The sauce is traditionally made with guanciale, salted and cured pig’s jowl, a specialty of Latium. Pancetta can be substituted. Over the years, the recipe has sometimes seen olive oil replacing the more tasty lard of tradition. The original method involves adding grated pecorino (semi-aged sheep cheese) in three stages, once during the cooking of the sauce, once after the pasta is cooked but not yet sauced, and a last time at serving. The semi-aged cheese deepens the flavor and gives the sauce a voluptuous consistency. 

*A note about the pecorino: A semi-aged pecorino (sheep cheese, or cacio) from Latium would be ideal. You can find it in good cheese specialty shops, including the cheese departments at most Whole Foods. Aged pecorino romano is exceedingly salty and dry in comparison but if that is all you can get, cut down on the 1/2 teaspoon salt called for to season the sauce. 

•2 tablespoons extra-virgin olive oil, or lard 

•1/2 small onion, finely chopped 

•4 ounces pancetta, thickly sliced and cut into julienne  

•small, fresh hot pepper, or 1/4 teaspoon chili flakes, or to taste 

•2 tablespoons tomato paste 

•2-1/2 pounds fresh vine-ripened tomatoes, peeled, seeded, and chopped, juices reserved, or 28 ounces canned Italian plum tomatoes in juice, drained (juices reserved), seeded, and chopped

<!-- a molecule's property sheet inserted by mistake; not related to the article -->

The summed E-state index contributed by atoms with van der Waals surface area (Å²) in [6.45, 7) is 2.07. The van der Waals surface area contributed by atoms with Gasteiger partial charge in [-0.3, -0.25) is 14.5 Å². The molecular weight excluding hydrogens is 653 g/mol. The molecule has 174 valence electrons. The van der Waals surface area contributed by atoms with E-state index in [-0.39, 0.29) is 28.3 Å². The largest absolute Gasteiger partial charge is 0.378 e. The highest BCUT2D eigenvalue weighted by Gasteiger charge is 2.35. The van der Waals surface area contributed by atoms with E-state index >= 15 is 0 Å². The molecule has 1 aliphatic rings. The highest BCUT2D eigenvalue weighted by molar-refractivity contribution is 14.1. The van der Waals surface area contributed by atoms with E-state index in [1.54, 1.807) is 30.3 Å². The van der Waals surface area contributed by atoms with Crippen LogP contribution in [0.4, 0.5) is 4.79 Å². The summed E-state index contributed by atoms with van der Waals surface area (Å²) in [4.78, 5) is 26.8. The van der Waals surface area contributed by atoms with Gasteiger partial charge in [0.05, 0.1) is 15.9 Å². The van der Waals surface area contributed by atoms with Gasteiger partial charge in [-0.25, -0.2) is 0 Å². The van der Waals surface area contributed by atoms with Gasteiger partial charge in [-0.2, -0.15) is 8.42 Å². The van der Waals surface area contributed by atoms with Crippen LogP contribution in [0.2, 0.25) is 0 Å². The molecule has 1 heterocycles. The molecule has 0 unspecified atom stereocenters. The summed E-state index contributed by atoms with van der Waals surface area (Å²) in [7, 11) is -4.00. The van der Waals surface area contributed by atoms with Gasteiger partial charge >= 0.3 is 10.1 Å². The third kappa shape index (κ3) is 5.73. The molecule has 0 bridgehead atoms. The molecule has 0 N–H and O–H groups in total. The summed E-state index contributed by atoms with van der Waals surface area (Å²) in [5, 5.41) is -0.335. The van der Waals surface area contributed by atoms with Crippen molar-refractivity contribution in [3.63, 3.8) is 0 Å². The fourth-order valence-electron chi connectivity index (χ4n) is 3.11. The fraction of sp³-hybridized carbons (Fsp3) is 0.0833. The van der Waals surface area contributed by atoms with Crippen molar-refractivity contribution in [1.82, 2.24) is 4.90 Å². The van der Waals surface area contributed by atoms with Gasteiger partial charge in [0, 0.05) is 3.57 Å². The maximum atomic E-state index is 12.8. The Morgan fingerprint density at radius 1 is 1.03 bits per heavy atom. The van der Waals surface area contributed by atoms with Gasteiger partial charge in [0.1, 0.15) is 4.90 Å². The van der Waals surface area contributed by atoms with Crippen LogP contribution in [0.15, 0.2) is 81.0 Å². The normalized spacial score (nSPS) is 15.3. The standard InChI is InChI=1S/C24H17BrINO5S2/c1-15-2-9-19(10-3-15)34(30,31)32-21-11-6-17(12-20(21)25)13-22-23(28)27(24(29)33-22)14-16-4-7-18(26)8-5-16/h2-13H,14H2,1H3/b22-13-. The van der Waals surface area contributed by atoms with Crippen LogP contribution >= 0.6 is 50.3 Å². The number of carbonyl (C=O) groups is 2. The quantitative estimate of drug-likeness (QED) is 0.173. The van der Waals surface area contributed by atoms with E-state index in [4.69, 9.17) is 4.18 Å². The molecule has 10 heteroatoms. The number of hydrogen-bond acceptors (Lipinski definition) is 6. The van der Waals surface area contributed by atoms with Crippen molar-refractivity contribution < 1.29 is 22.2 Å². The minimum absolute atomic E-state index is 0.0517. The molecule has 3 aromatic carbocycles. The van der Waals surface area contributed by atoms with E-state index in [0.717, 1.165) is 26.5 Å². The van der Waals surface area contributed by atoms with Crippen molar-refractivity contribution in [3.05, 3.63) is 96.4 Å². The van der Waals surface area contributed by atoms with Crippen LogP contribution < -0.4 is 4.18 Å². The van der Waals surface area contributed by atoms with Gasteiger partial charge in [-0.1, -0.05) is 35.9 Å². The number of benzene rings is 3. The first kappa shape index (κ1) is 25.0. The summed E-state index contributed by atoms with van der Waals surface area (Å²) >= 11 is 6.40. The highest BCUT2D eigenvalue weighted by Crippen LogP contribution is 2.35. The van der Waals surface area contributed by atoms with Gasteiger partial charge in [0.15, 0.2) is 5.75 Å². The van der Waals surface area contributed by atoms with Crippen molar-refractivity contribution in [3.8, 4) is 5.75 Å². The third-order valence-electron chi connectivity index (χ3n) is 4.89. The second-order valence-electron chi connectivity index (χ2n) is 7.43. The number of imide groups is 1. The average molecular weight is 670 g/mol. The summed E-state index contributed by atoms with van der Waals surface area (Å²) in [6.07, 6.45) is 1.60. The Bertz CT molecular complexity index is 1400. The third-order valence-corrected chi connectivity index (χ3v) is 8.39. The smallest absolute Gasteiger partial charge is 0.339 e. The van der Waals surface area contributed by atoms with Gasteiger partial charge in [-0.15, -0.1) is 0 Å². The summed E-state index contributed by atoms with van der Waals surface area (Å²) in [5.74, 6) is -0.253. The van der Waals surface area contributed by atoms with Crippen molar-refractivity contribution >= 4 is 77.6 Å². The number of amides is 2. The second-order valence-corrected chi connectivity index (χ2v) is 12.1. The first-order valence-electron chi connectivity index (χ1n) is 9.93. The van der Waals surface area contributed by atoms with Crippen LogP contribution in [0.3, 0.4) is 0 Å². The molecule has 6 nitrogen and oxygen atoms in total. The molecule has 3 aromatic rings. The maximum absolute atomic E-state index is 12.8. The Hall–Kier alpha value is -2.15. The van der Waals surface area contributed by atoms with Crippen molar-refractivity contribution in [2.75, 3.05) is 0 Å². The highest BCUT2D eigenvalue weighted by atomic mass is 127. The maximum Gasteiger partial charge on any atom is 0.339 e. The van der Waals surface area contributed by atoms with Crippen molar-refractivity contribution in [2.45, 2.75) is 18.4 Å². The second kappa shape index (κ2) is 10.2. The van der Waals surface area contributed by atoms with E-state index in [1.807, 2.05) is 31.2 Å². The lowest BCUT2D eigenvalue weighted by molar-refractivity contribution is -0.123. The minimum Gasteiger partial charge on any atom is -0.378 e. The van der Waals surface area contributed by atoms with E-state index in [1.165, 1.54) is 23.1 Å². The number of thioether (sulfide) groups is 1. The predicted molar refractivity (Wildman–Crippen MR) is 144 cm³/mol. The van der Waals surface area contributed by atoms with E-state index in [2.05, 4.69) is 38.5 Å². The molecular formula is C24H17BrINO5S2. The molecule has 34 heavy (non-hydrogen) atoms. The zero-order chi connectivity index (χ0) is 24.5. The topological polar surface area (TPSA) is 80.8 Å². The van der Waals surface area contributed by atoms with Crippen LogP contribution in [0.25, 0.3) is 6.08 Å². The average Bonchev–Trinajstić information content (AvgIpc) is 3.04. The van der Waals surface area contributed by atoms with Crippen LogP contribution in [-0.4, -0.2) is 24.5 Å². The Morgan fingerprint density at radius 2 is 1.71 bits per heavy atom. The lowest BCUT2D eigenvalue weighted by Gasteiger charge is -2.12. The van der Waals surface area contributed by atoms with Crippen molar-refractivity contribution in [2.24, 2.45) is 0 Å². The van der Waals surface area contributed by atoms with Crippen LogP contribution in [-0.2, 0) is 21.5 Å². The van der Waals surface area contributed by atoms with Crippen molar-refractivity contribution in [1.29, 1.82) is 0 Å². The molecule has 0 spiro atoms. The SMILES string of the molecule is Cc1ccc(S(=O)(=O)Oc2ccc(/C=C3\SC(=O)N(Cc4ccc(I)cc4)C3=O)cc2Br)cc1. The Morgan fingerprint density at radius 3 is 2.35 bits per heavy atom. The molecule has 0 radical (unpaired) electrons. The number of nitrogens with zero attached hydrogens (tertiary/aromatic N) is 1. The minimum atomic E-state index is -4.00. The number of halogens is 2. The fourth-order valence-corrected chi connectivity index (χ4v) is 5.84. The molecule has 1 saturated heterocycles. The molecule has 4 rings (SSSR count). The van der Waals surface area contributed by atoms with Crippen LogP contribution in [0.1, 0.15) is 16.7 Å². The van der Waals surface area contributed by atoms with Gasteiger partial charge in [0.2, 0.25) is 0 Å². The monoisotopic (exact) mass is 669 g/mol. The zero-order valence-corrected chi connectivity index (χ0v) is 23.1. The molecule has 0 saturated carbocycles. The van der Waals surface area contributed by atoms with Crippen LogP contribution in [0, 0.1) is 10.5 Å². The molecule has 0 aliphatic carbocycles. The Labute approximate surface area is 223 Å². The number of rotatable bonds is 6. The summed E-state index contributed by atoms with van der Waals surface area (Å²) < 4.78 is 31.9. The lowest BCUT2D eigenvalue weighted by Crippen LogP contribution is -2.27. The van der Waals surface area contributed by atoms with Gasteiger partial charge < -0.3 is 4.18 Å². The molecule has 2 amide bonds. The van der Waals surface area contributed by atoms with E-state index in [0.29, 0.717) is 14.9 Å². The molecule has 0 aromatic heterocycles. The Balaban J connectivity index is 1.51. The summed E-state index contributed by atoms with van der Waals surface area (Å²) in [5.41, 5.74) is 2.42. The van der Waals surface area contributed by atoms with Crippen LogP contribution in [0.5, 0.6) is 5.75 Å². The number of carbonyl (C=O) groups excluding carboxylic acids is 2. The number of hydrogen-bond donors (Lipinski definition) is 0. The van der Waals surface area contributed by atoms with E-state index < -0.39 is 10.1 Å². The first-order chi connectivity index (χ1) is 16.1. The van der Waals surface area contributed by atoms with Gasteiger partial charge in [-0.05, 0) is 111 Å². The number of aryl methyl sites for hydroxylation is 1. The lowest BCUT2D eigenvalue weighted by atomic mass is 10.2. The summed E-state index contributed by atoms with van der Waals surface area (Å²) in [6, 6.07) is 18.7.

•1/2 teaspoon sea salt 

•4 tablespoons freshly grated semi-aged pecorino, or pecorino romano, plus more for serving 

•1 pound imported Italian spaghetti

•2 tablespoons kosher salt for cooking pasta 

1. In a large skillet, warm the olive oil over medium-low heat. Add the onion and pancetta and sauté until golden without allowing the onion to brown, about 12 minutes. Stir in the hot pepper and tomato paste. Add the tomatoes, their reserved juice, and the sea salt. Simmer, uncovered, until thickened, 15-20 minutes or as needed, stirring occasionally. Stir in 2 tablespoons of the pecorino. Remove pan from the heat, cover, and keep it warm. 

2. Fill an ample pot with 5 quarts of water. Bring it to a boil and add the pasta and the salt. Cook over high heat according to package directions, stirring occasionally to prevent the pasta from sticking together until it is 1 minute shy of al dente

3. Drain the pasta, setting aside 2 tablespoons of the cooking water; return it to the cooking pot and toss it together with the reserved cooking water and 2 tablespoons more of the grated cheese over a high flame until the moisture is absorbed, 15-30 seconds. Transfer the pasta to the skillet with the sauce and toss well. Toss in the remaining 2 tablespoons of pecorino. Serve at once. Pass more pecorino at the table.

Julia della Croce is a food writer and James Beard award-winning cookbook author and recipe developer based in New York. She is presently incubating a book about her family's ancestral region, Sardegna. Visit her website, www.juliadellacroce.com and blog, http://juliadellacroce.com/forktales1/, connect on Facebook: Julia della Croce - chef & foodwriter, Twitter: @juliadellacroce and Instagram: juliadellacroce.